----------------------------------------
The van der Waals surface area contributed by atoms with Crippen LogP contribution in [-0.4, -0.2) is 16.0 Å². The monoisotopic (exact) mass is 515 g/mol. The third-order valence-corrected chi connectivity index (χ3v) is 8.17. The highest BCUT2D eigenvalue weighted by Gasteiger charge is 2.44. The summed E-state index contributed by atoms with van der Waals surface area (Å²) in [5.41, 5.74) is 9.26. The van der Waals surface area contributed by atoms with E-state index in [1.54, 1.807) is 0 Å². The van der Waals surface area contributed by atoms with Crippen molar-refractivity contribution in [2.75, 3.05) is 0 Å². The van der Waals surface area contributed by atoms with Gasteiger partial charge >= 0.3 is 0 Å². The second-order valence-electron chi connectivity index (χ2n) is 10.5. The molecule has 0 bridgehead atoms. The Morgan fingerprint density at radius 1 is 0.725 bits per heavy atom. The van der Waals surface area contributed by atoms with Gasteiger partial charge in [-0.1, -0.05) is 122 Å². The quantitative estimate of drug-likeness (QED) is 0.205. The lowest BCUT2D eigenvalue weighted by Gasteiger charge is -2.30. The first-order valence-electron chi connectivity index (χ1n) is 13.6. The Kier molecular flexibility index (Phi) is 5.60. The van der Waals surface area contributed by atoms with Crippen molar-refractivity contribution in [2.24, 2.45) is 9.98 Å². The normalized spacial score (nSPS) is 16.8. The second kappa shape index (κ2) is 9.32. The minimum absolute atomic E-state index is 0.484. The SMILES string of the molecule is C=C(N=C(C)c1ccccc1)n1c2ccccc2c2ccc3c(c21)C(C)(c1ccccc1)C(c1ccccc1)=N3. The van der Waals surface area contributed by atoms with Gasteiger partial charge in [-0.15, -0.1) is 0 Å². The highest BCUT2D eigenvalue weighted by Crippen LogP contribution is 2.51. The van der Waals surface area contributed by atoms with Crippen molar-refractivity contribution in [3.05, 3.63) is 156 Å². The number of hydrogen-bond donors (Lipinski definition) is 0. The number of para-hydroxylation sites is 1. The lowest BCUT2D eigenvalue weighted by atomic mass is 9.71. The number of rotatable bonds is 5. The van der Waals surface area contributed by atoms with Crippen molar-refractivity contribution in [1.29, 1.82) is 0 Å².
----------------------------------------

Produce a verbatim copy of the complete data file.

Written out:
The van der Waals surface area contributed by atoms with Crippen LogP contribution in [-0.4, -0.2) is 16.0 Å². The monoisotopic (exact) mass is 515 g/mol. The third-order valence-corrected chi connectivity index (χ3v) is 8.17. The highest BCUT2D eigenvalue weighted by Gasteiger charge is 2.44. The summed E-state index contributed by atoms with van der Waals surface area (Å²) in [5.41, 5.74) is 9.26. The van der Waals surface area contributed by atoms with E-state index in [1.54, 1.807) is 0 Å². The van der Waals surface area contributed by atoms with Crippen molar-refractivity contribution in [2.75, 3.05) is 0 Å². The van der Waals surface area contributed by atoms with Gasteiger partial charge >= 0.3 is 0 Å². The second-order valence-electron chi connectivity index (χ2n) is 10.5. The molecule has 0 bridgehead atoms. The Morgan fingerprint density at radius 1 is 0.725 bits per heavy atom. The van der Waals surface area contributed by atoms with Gasteiger partial charge in [-0.1, -0.05) is 122 Å². The quantitative estimate of drug-likeness (QED) is 0.205. The lowest BCUT2D eigenvalue weighted by Gasteiger charge is -2.30. The first-order valence-electron chi connectivity index (χ1n) is 13.6. The Kier molecular flexibility index (Phi) is 5.60. The van der Waals surface area contributed by atoms with Crippen molar-refractivity contribution in [2.24, 2.45) is 9.98 Å². The normalized spacial score (nSPS) is 16.8. The second kappa shape index (κ2) is 9.32. The minimum absolute atomic E-state index is 0.484. The SMILES string of the molecule is C=C(N=C(C)c1ccccc1)n1c2ccccc2c2ccc3c(c21)C(C)(c1ccccc1)C(c1ccccc1)=N3. The van der Waals surface area contributed by atoms with Gasteiger partial charge in [-0.15, -0.1) is 0 Å². The highest BCUT2D eigenvalue weighted by Crippen LogP contribution is 2.51. The van der Waals surface area contributed by atoms with Crippen molar-refractivity contribution in [3.05, 3.63) is 156 Å². The number of hydrogen-bond donors (Lipinski definition) is 0. The number of para-hydroxylation sites is 1. The lowest BCUT2D eigenvalue weighted by atomic mass is 9.71. The number of rotatable bonds is 5. The van der Waals surface area contributed by atoms with Crippen molar-refractivity contribution in [1.29, 1.82) is 0 Å².